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Planting steps for your tree or shrub

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Planting a shrub
Photo: Space for Life (Michel Tremblay)
A shovel and a shrub about to be planted.

Notice that the steps are different depending on whether you are planting a balled and burlapped, bare root or container grown tree or shrub. Follow the steps outlined below and choose the appropriate technique.

Tip: Make sure to assess the soil drainage before you start planting any plants. If your soil drains poorly, choose plant species that are suited to your site's conditions or follow the steps for raised planting.

Bare root trees and shrubs

  1. Dig a hole wide and deep enough to hold all the roots. Set aside the soil from the hole, and amend it as necessary with compost.
  2. Cut off any dead, diseased, broken or crossing branches. Prune away any dead or damaged roots.
  3. Place the plant in the hole, making sure that it is straight and that the collar is even with the ground. Spread out the roots, making sure that the longest one is facing the prevailing winds. Be careful with a taproot tree in order not to damage its root system.
  4. If you are planting a tree or shrub on stem, stake it.
  5. Backfill the hole, in layers, using the soil you set aside when you dug it. Lightly tamp the soil around the roots. Add more soil until it is even with the ground level and the plant’s collar, without covering the collar.
  6. Build up a shallow rim of soil to form a saucer to trap water around the planting hole.
  7. Water thoroughly and deeply. Add more soil if necessary.
  8. Add organic mulch to the saucer and water it to hold it in place. Make sure that the mulch doesn’t touch the trunk.
  9. Remove anything on the trunk and branches (wrapping, twine, tags, etc.).

Bare root trees and shrubs

Balled and burlapped trees and shrubs

  1. Open up the top of the root ball to expose the plant’s collar. Measure the height of the root ball to this point. This is how deep your planting hole needs to be. The hole should be twice as wide as the root ball.
  2. Dig the planting hole, making sure that it is wide and deep enough, with sloping sides. Set aside the soil from the hole, and amend it as necessary.
  3. Cut off any dead, diseased, broken or crossing branches.
  4. Place the plant in the planting hole, making sure that it is straight and that the collar is even with the ground.
  5. Carefully remove the material covering the root ball, being careful not to break it. If it is not possible to remove it completely, remove it at least on the top half of the root ball. Make incisions in the remaining material to allow root development.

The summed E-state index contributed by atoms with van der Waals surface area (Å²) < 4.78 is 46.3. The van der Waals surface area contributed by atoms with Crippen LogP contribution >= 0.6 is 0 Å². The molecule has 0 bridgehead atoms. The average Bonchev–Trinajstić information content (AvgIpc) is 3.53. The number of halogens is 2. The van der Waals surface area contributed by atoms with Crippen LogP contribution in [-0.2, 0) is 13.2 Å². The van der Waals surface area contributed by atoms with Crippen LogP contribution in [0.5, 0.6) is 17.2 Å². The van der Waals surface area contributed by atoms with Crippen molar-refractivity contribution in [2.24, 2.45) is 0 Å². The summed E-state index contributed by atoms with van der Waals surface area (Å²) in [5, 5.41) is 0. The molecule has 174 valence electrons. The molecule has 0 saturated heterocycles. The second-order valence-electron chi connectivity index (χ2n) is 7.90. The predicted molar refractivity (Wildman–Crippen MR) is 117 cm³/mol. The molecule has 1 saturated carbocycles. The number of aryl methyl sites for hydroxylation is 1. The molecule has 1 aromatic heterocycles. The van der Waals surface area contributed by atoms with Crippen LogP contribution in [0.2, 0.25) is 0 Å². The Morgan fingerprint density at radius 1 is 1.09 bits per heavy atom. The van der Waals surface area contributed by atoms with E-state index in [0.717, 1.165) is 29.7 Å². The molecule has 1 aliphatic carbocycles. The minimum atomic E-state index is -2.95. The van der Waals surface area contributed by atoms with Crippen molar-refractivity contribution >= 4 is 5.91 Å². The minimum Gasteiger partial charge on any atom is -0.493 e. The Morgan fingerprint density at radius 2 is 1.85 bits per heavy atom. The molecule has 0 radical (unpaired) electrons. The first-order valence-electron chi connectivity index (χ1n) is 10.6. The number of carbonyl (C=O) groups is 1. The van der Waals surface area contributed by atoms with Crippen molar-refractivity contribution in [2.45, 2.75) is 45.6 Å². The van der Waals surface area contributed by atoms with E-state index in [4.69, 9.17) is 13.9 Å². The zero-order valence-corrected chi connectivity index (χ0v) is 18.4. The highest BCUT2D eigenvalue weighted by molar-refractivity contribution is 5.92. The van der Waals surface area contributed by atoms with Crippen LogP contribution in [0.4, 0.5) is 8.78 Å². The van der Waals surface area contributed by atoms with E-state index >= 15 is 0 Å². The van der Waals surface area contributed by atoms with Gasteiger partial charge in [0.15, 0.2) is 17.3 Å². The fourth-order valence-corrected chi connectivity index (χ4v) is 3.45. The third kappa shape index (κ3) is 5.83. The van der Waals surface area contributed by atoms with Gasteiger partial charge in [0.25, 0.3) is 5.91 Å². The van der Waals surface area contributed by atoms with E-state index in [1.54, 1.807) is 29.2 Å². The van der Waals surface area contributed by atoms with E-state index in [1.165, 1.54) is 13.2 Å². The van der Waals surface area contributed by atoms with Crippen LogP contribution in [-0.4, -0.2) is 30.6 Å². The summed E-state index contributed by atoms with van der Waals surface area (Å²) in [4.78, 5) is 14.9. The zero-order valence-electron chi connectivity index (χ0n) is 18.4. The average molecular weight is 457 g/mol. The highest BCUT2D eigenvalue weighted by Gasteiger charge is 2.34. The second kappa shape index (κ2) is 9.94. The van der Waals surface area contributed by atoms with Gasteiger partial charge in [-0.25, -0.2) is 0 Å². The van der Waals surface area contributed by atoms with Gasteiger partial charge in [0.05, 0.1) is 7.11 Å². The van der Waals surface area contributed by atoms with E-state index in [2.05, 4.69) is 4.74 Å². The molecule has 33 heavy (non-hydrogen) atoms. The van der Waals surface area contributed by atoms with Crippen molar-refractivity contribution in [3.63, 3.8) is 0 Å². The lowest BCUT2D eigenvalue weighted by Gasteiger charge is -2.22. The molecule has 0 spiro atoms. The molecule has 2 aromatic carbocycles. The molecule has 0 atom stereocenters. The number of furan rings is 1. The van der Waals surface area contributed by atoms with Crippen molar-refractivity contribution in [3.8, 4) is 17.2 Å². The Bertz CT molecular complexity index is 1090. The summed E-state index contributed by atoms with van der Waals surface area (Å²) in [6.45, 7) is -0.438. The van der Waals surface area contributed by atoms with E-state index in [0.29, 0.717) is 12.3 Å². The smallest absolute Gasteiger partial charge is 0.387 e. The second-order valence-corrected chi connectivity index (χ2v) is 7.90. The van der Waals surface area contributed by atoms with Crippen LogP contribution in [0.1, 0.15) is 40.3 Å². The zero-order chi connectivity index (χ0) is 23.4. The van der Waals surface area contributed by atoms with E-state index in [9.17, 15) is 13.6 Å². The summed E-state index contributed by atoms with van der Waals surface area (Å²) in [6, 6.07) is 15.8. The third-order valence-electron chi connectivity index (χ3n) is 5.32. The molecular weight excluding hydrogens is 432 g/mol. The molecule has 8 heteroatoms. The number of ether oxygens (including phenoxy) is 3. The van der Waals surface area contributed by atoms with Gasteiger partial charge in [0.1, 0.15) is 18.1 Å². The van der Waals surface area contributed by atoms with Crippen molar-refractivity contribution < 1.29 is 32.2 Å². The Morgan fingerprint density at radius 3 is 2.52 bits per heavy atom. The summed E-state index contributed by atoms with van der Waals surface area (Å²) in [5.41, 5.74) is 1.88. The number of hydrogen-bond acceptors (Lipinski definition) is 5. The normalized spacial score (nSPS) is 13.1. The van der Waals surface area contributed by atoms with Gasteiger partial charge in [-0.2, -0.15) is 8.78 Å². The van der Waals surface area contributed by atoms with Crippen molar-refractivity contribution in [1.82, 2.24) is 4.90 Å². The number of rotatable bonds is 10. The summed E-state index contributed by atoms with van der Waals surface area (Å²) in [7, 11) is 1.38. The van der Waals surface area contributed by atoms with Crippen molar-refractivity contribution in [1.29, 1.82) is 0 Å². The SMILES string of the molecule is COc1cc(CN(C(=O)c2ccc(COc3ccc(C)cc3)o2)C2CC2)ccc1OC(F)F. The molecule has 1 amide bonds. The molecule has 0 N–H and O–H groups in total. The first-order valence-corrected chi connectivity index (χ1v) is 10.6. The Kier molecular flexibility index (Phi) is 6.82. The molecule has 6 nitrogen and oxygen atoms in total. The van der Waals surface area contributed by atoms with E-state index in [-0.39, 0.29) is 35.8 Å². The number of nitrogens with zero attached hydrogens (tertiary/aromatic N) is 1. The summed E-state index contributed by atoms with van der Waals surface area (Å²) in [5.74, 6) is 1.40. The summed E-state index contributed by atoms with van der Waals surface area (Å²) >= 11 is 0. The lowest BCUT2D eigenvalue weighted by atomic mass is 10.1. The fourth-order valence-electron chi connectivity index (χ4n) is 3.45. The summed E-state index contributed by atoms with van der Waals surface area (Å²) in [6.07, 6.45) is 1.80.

6. Stake the tree, if necessary.
  7. Backfill the hole, in layers, using the soil you set aside when you dug it. Lightly tamp the soil around the roots. Add more soil until it is even with the ground level and the plant’s collar, without covering the collar.
  8. Build up a shallow rim of soil to form a saucer to trap water around the planting hole.
  9. Water thoroughly and deeply. Add more soil if necessary.
  10. Add organic mulch to the saucer and water it to hold it in place. Make sure that the mulch doesn’t touch the trunk.
  11. Remove anything on the trunk and branches (wrapping, twine, tags, etc.).

Balled and burlapped trees and shrubs

Container grown trees and shrubs

  1. Cut off any dead, diseased, broken or crossing branches.
  2. Remove the plant from the container, trying to keep the root ball as intact as possible.
  3. Prune the roots if the plant is root bound
  4. Open up the top of the root ball to expose the plant’s collar. Measure the height of the root ball to this point. This is how deep your planting hole needs to be. The hole should be at least twice as wide as the root ball and measure at least 50 cm.
  5. Dig the planting hole, making sure that it is wide and deep enough, with sloping sides. If you are planting a hedge or creating a mass planting, dig a continuous trench. Set aside the soil from the hole, and amend it as necessary with compost.
  6. Place the plant in the planting hole, making sure that it is straight and that the collar is even with the ground.
  7. Stake the plant, if necessary.
  8. Backfill the hole, in layers, using the soil you set aside when you dug it. Lightly tamp the soil around the roots. Add more soil until it is even with the ground level and the plant’s collar, without covering the collar.
  9. Build up a shallow rim of soil to form a saucer to trap water around the planting hole.
  10. Water thoroughly and deeply. Add more soil if necessary.
  11. Add organic mulch to the saucer and water it to hold it in place. Make sure that the mulch doesn’t touch the trunk.
  12. Remove anything on the trunk and branches (wrapping, twine, tags, etc.).

Container grown trees and shrubs

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